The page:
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Laser Show News


Laserium Ends 28-year Run
At Griffith Observatory; Next Stop: Cyberdome
By David Lytle

It was the end of an era, and perhaps the start of a new one. Crowds thronged Griffith Observatory in Los Angeles last month to mark the occasion, with automobile traffic so thick that police closed the steep roadway leading to the city’s landmark Griffith Park, site of the observatory. Even the man who was at the center of the commotion had trouble getting past security guards. “They closed the park and wouldn’t let me in until I showed them my business card,” said Ivan Dryer, who launched a new era of art and entertainment at Griffith Observatory when he premiered the first Laserium show there in November of 1973. The 45-minute long laser light shows drew crowds through the decades of the 70s, 80s, and 90s, until Laserium became the longest running theatrical attraction in Los Angeles. In the process, Dryer’s shows paved the way for laser displays around the world and inspired countless artists and technicians to become laserists themselves.

The shows came to an end last month when the entire Griffith Observatory facility was closed for a $66 million renovation. When the observatory reopens in three years, a state-of-the-art Zeiss-Schneider laser video projector will be used for the planetarium’s science shows—but no laser entertainment shows are planned. That fact didn’t dampen the enthusiasm of crowds that packed the front lawn of the observatory and filled all of the planetarium’s 600 seats for Laserium’s farewell performance. Dryer introduced the final show to a standing ovation, announcing that viewers would first see The Blue Danube, a selection from Laserium’s original show in 1973.

Although a wake of sorts was held after the final show, (with about 100 VIP guests attending), Dryer, 62, was not dwelling on the past. He is excited about an upcoming show with the Los Angeles Philharmonic that features Laserium’s Steve Shapiro. Seated on stage in white tie and tails, Shapiro will provide live laser imagery for Scriabin’s Prometheus, a tonal poem that specifically calls for the projection of colored lights during the performance. It’s the first time, Dryer said, that a laserist has been seated on stage with a classical orchestra. Conductor Esa-Pekka Salonen was an enthusiastic backer of the idea and treats Shapiro like a professional musician. “It’s terrific to be included at that level,” said Dryer.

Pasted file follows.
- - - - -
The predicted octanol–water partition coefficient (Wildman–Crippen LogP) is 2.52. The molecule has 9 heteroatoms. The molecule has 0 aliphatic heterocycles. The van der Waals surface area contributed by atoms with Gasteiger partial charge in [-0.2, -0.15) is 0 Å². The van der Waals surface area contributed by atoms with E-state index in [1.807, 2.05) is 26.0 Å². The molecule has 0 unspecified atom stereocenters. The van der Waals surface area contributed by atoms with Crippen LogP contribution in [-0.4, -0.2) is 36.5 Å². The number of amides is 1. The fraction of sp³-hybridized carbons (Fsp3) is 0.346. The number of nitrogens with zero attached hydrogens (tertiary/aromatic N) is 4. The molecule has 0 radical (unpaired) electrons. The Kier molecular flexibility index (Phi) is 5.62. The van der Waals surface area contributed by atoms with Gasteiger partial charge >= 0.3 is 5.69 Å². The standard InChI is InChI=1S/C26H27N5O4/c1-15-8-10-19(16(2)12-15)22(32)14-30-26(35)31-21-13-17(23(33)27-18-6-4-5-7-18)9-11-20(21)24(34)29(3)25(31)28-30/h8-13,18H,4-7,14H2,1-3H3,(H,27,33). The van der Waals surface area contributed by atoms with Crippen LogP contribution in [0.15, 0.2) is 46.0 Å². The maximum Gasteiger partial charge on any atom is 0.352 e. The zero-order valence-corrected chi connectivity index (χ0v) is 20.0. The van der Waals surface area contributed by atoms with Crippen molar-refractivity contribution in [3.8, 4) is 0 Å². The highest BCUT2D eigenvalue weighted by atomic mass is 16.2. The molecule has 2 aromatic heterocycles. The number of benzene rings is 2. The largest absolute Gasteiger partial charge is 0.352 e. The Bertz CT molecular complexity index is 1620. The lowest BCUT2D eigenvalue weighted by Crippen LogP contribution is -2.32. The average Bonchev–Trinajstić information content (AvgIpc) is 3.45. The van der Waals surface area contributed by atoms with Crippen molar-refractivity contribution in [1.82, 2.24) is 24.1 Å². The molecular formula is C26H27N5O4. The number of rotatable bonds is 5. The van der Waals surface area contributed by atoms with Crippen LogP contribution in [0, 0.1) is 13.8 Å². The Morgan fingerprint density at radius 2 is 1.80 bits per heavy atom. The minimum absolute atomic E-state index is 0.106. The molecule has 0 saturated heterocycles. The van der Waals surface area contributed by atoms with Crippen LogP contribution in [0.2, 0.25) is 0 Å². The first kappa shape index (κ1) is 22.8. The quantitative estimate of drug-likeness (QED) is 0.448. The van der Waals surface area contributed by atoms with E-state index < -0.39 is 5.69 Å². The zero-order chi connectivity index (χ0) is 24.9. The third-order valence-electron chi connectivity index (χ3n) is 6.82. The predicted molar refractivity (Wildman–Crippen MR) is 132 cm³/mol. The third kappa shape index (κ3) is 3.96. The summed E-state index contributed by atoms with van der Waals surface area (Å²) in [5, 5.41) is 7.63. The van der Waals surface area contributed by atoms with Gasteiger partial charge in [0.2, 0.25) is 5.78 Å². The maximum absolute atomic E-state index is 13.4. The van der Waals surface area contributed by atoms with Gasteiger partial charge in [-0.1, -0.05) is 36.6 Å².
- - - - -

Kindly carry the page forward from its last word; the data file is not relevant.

A bigger project is in store this spring, when Laserium plans to unveil its new Cyberdome venue that will combine live music, lasers, theatrical lights, digital video projection and a host of other special effects. Cyberdome will be far different from the planetarium shows and will emphasize a more immersive environment. “We had a great run at the planetarium, and now it’s time to reformulate Laserium for the new millennium and introduce elements that will push the boundaries way outside the box—maybe even create a new box,” he said. The new box will take the shape of a 90-foot dome brimming with interactive features that create visual and auditory effects in response to the crowd. The audience will be given freedom to move around, sit, or even lie down—but there will be no chairs to get in the way.

Laserium will use the Cyberdome to host “morning meditations,” dance parties and regular evening performances with a live musician who plays digital music through a hands-off infrared interface. Dryer predicts that the audiences will have a “mind blowing, overwhelming experience.” Longtime Laserium fans hope for nothing less.

Laserium: (+1) 818-997-6611; www.laserium.com

(Photo of Ivan Dryer by John Hare)


Related Stories:

-- Closing Night

-- Laserium Performs
with LA Philharmonic






Laserium's Last Night Brings Laserists Together
By John Hare

On Saturday evening, January 5th, the final performance of Laserium was presented at the Griffith Planetarium in Los Angeles. Linda [Hare] and I cashed in a ton of frequent flier miles to make the 36-hour jaunt to Los Angeles and back to our home in Florida for the occasion.

The show closed not because of faltering attendance or any other reason, except that the entire planetarium was to be closed beginning two days later until 2005 for extensive renovations. Laserium opened at the Griffith in 1973 and had played continuously since. It was the longest running production of any kind in Los Angeles and unquestionably the longest running laser show anywhere in the world. Insiders in the laser and planetarium community are fully aware of the far-reaching implications of Ivan Dryer's successful endeavor, which opened the floodgates for laser presentations in planetariums and other venues, so I won't rehash those details.